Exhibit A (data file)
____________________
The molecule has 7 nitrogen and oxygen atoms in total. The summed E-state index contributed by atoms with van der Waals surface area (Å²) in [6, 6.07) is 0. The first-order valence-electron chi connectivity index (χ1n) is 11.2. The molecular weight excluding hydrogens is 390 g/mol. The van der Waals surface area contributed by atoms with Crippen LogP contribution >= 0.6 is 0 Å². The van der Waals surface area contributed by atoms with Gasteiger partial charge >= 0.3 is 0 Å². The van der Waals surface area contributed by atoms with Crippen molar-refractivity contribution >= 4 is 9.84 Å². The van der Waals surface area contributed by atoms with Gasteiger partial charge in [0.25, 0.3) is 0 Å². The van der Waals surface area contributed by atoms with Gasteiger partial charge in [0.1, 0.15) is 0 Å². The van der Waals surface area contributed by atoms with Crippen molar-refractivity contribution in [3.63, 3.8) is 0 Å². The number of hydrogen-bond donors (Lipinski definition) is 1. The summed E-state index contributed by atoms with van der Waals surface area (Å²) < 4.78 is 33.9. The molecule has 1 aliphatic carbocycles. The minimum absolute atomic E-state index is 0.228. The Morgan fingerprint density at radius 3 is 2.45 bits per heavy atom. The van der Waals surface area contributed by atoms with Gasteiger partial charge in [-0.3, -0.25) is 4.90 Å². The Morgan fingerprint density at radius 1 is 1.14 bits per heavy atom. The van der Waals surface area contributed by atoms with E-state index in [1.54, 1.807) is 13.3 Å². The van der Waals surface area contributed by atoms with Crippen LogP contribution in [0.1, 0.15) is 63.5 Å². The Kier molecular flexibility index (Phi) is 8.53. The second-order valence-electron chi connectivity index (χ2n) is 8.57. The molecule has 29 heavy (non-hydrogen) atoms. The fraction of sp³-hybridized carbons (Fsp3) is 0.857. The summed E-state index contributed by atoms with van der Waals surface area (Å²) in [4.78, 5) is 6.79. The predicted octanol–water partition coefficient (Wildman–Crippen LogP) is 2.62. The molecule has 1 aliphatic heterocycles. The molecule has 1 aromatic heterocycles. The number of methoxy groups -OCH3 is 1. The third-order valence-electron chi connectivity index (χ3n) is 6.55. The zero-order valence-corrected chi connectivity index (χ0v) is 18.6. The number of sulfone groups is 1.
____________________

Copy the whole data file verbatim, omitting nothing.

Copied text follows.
The molecule has 7 nitrogen and oxygen atoms in total. The summed E-state index contributed by atoms with van der Waals surface area (Å²) in [6, 6.07) is 0. The first-order valence-electron chi connectivity index (χ1n) is 11.2. The molecular weight excluding hydrogens is 390 g/mol. The van der Waals surface area contributed by atoms with Crippen LogP contribution >= 0.6 is 0 Å². The van der Waals surface area contributed by atoms with Gasteiger partial charge >= 0.3 is 0 Å². The van der Waals surface area contributed by atoms with Crippen molar-refractivity contribution >= 4 is 9.84 Å². The van der Waals surface area contributed by atoms with Gasteiger partial charge in [0.25, 0.3) is 0 Å². The van der Waals surface area contributed by atoms with Gasteiger partial charge in [0.1, 0.15) is 0 Å². The van der Waals surface area contributed by atoms with Crippen molar-refractivity contribution in [3.63, 3.8) is 0 Å². The number of hydrogen-bond donors (Lipinski definition) is 1. The summed E-state index contributed by atoms with van der Waals surface area (Å²) < 4.78 is 33.9. The molecule has 1 aliphatic carbocycles. The minimum absolute atomic E-state index is 0.228. The Morgan fingerprint density at radius 3 is 2.45 bits per heavy atom. The van der Waals surface area contributed by atoms with Gasteiger partial charge in [-0.3, -0.25) is 4.90 Å². The Morgan fingerprint density at radius 1 is 1.14 bits per heavy atom. The van der Waals surface area contributed by atoms with E-state index in [1.54, 1.807) is 13.3 Å². The van der Waals surface area contributed by atoms with Crippen LogP contribution in [0.1, 0.15) is 63.5 Å². The Kier molecular flexibility index (Phi) is 8.53. The second-order valence-electron chi connectivity index (χ2n) is 8.57. The molecule has 29 heavy (non-hydrogen) atoms. The fraction of sp³-hybridized carbons (Fsp3) is 0.857. The summed E-state index contributed by atoms with van der Waals surface area (Å²) in [4.78, 5) is 6.79. The predicted octanol–water partition coefficient (Wildman–Crippen LogP) is 2.62. The molecule has 1 aliphatic heterocycles. The molecule has 1 aromatic heterocycles. The number of methoxy groups -OCH3 is 1. The third-order valence-electron chi connectivity index (χ3n) is 6.55. The zero-order valence-corrected chi connectivity index (χ0v) is 18.6. The number of sulfone groups is 1.